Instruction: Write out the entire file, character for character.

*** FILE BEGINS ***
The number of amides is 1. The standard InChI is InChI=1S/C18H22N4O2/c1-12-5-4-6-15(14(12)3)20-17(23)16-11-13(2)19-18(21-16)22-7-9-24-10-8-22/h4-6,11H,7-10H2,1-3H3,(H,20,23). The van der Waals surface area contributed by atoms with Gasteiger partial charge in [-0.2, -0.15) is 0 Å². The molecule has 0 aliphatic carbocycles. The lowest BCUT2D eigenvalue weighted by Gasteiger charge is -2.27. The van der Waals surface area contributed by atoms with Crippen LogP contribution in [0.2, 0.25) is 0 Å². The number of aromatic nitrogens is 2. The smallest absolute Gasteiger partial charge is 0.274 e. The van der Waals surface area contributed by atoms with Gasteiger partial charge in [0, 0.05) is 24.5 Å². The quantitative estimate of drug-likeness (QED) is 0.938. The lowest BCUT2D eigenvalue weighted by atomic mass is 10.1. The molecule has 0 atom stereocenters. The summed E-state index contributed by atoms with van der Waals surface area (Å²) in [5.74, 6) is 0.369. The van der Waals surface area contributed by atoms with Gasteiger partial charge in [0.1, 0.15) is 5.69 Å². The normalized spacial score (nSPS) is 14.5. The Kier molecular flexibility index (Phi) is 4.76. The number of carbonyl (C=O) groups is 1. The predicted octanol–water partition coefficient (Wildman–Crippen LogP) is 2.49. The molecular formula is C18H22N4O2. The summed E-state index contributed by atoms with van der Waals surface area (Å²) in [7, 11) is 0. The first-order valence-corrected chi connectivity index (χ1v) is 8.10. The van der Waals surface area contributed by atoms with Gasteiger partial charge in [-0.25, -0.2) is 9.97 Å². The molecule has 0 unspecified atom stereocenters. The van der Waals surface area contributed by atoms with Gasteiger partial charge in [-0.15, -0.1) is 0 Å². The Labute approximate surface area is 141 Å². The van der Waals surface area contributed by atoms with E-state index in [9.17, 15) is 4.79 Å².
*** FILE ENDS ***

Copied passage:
The number of amides is 1. The standard InChI is InChI=1S/C18H22N4O2/c1-12-5-4-6-15(14(12)3)20-17(23)16-11-13(2)19-18(21-16)22-7-9-24-10-8-22/h4-6,11H,7-10H2,1-3H3,(H,20,23). The van der Waals surface area contributed by atoms with Gasteiger partial charge in [-0.2, -0.15) is 0 Å². The molecule has 0 aliphatic carbocycles. The lowest BCUT2D eigenvalue weighted by Gasteiger charge is -2.27. The van der Waals surface area contributed by atoms with Crippen LogP contribution in [0.2, 0.25) is 0 Å². The number of aromatic nitrogens is 2. The smallest absolute Gasteiger partial charge is 0.274 e. The van der Waals surface area contributed by atoms with Gasteiger partial charge in [0, 0.05) is 24.5 Å². The quantitative estimate of drug-likeness (QED) is 0.938. The lowest BCUT2D eigenvalue weighted by atomic mass is 10.1. The molecule has 0 atom stereocenters. The summed E-state index contributed by atoms with van der Waals surface area (Å²) in [5.74, 6) is 0.369. The van der Waals surface area contributed by atoms with Gasteiger partial charge in [0.1, 0.15) is 5.69 Å². The normalized spacial score (nSPS) is 14.5. The Kier molecular flexibility index (Phi) is 4.76. The number of carbonyl (C=O) groups is 1. The predicted octanol–water partition coefficient (Wildman–Crippen LogP) is 2.49. The molecular formula is C18H22N4O2. The summed E-state index contributed by atoms with van der Waals surface area (Å²) in [7, 11) is 0. The first-order valence-corrected chi connectivity index (χ1v) is 8.10. The van der Waals surface area contributed by atoms with Gasteiger partial charge in [-0.25, -0.2) is 9.97 Å². The molecule has 0 unspecified atom stereocenters. The van der Waals surface area contributed by atoms with Gasteiger partial charge in [-0.15, -0.1) is 0 Å². The Labute approximate surface area is 141 Å². The van der Waals surface area contributed by atoms with E-state index in [9.17, 15) is 4.79 Å².